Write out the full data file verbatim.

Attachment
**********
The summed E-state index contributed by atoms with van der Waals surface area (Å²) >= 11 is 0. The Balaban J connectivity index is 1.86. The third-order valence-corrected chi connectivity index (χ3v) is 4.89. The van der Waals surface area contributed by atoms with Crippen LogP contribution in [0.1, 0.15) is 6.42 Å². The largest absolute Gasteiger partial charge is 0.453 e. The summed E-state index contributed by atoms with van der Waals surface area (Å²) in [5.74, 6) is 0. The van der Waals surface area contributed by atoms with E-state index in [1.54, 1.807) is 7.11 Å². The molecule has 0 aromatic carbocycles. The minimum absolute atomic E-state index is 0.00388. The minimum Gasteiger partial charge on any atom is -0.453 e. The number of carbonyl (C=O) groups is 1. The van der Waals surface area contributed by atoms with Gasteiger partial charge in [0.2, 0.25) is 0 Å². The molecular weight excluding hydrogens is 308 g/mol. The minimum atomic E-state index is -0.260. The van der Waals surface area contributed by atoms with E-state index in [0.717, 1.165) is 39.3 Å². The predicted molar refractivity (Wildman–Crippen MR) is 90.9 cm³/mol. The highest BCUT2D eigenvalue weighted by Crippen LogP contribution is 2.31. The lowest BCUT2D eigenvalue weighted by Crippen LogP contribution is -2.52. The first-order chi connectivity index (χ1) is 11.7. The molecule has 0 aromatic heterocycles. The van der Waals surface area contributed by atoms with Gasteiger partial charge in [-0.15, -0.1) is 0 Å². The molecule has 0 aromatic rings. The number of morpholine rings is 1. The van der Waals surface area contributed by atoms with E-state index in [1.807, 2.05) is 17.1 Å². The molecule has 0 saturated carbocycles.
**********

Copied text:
The summed E-state index contributed by atoms with van der Waals surface area (Å²) >= 11 is 0. The Balaban J connectivity index is 1.86. The third-order valence-corrected chi connectivity index (χ3v) is 4.89. The van der Waals surface area contributed by atoms with Crippen LogP contribution in [0.1, 0.15) is 6.42 Å². The largest absolute Gasteiger partial charge is 0.453 e. The summed E-state index contributed by atoms with van der Waals surface area (Å²) in [5.74, 6) is 0. The van der Waals surface area contributed by atoms with E-state index in [1.54, 1.807) is 7.11 Å². The molecule has 0 aromatic carbocycles. The minimum absolute atomic E-state index is 0.00388. The minimum Gasteiger partial charge on any atom is -0.453 e. The number of carbonyl (C=O) groups is 1. The van der Waals surface area contributed by atoms with Gasteiger partial charge in [0.2, 0.25) is 0 Å². The molecular weight excluding hydrogens is 308 g/mol. The minimum atomic E-state index is -0.260. The van der Waals surface area contributed by atoms with E-state index in [0.717, 1.165) is 39.3 Å². The predicted molar refractivity (Wildman–Crippen MR) is 90.9 cm³/mol. The highest BCUT2D eigenvalue weighted by Crippen LogP contribution is 2.31. The lowest BCUT2D eigenvalue weighted by Crippen LogP contribution is -2.52. The first-order chi connectivity index (χ1) is 11.7. The molecule has 0 aromatic heterocycles. The van der Waals surface area contributed by atoms with Gasteiger partial charge in [-0.15, -0.1) is 0 Å². The molecule has 0 aromatic rings. The number of morpholine rings is 1. The van der Waals surface area contributed by atoms with E-state index in [1.807, 2.05) is 17.1 Å². The molecule has 0 saturated carbocycles.